With Internet Explorer 9 nearing launch and developers clamoring for HTML 5, the software maker is hoping the countdown will quicken the browser's extinction.
Slideshow: Microsoft Internet Explorer 9 Beta Revealed
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Microsoft has launched a countdown site to track what the software maker hopes is a sooner-than-later death for the 10-year-old Internet Explorer 6.
With IE 9 near completion, Microsoft said Friday its time for IE 6 fans to say bye bye to the trusted friend that clings to life despite being superseded by three generations of the Web browser. "C'mon IE6, it's time for a modern Web, so nice knowing you and all that but … buhbye," Steve Clayton, director of cloud strategy for Microsoft, said in the company's blog.
Microsoft's IE 6 Countdown site says 12% of worldwide Web users were surfing with the old brows as of the end of February. Asia is where the browser is used the most. China leads with more than 34% of Internet users still on IE 6.
Microsoft plans to continue with the countdown until IE 6 usage follows below 1%. A year ago, 21% of Web users were on the outdated browser.
Web site developers face the biggest problems in having IE 6 on life support. With so many people still using the browser, they have to continue to support it with older technology, while also programming with new technology for the younger browsers. Microsoft said IE 6 is one of the biggest hurdles developers face while trying to move the rest of the Web to HTML 5, the latest of the core markup language for Web sites. Among the best features of the new technology is the ability to play video on a page without the need for proprietary plug-ins.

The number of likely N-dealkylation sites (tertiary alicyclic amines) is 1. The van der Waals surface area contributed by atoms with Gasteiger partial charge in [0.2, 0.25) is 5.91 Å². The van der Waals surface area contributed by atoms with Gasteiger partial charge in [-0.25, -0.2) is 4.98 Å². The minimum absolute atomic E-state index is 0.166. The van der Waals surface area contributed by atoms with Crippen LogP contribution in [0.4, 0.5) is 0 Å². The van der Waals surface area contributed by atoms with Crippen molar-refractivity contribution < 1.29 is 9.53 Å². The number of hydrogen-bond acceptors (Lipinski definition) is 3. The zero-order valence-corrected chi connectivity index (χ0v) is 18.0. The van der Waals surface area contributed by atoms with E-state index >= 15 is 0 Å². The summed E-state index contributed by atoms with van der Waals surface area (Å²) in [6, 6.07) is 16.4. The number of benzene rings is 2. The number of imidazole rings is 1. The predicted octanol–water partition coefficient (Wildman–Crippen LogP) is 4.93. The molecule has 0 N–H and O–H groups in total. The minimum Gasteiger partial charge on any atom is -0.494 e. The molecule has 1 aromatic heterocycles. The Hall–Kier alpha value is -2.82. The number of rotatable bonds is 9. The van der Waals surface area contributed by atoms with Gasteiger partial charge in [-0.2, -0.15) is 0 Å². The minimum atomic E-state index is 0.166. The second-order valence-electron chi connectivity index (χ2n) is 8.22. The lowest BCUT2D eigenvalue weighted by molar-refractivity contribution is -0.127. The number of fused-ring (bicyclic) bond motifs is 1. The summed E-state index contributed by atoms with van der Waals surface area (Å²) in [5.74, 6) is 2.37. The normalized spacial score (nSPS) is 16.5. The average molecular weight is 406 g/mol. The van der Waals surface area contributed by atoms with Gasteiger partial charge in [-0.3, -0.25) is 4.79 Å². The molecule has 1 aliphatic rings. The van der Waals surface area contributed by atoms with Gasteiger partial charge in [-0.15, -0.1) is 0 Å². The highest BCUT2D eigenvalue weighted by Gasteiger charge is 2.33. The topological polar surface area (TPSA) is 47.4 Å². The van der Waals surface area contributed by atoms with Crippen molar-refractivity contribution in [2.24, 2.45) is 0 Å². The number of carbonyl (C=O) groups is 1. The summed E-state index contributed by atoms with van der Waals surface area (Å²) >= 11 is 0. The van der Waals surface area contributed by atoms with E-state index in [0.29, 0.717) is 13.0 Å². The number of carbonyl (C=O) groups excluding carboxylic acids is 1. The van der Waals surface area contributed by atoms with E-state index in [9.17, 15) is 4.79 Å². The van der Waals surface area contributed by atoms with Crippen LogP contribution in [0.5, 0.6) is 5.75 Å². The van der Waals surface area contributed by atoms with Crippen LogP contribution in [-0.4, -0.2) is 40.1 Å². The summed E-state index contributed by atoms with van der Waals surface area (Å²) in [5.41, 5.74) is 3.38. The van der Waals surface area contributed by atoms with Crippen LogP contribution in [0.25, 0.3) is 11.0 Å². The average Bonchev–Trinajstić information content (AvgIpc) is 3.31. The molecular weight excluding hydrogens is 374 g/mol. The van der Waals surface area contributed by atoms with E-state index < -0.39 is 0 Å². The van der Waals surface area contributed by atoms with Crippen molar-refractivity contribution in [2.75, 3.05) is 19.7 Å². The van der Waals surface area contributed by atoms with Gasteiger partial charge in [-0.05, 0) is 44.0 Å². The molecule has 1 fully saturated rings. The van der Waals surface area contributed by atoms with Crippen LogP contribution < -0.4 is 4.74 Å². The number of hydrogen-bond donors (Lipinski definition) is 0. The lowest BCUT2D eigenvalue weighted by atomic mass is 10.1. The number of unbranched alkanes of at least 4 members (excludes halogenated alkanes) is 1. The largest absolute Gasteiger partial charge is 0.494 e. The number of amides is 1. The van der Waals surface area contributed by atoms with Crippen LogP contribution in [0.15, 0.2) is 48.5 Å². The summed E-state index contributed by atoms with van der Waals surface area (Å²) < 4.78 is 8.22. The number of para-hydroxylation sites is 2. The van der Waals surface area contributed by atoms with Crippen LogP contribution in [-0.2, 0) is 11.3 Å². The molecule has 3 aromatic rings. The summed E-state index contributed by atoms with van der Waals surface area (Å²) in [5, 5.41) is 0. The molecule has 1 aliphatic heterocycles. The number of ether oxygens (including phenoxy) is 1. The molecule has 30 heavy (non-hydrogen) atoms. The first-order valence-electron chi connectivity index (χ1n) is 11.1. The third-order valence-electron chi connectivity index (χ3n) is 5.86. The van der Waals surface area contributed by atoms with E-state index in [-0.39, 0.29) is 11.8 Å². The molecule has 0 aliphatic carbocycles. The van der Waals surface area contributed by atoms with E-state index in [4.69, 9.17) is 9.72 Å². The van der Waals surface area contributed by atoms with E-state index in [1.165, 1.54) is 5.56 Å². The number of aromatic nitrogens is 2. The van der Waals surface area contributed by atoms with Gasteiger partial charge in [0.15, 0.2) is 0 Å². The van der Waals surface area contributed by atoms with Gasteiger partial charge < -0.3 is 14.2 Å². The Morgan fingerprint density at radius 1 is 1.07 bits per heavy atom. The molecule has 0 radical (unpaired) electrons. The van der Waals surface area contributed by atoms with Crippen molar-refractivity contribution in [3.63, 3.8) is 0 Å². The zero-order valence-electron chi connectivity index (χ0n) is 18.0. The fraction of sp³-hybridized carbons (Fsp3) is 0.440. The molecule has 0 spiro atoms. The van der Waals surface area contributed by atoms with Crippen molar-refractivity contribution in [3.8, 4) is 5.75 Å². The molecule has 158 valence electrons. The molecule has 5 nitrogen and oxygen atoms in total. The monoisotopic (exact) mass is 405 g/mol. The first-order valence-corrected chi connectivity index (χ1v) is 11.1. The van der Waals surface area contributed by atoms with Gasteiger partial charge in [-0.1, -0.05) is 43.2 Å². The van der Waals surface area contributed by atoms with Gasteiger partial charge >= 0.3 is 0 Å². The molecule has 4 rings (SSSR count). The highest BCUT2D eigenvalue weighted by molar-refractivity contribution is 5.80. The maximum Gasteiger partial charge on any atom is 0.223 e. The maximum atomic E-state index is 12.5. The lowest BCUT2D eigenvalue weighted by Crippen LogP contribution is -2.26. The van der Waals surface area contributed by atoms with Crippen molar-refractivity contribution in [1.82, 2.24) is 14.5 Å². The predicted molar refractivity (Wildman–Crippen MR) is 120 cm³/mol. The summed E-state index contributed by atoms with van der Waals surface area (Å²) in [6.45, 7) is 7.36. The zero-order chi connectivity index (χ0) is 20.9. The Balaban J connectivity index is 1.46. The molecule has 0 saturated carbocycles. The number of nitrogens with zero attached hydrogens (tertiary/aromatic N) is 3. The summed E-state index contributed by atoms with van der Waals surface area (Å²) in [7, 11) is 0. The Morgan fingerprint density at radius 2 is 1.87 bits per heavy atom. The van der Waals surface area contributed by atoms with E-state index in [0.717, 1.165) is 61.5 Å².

Microsoft is also hot to get IE 6 users to upgrade to IE 9. The release candidate of the new browser shipped in February, marking the final milestone before it is officially released this year.
Microsoft is hoping IE 9 will reverse Internet Explorer's slipping market share. In February 2009, IE's various versions accounted for a collective 70% of the market. Today, they represent about 56%. The browser's main rival for years has been Mozilla Firefox. More recently, Google Chrome has been gobbling up share.
Maintaining a dominant position is important to Microsoft because it means greater influence with developers.
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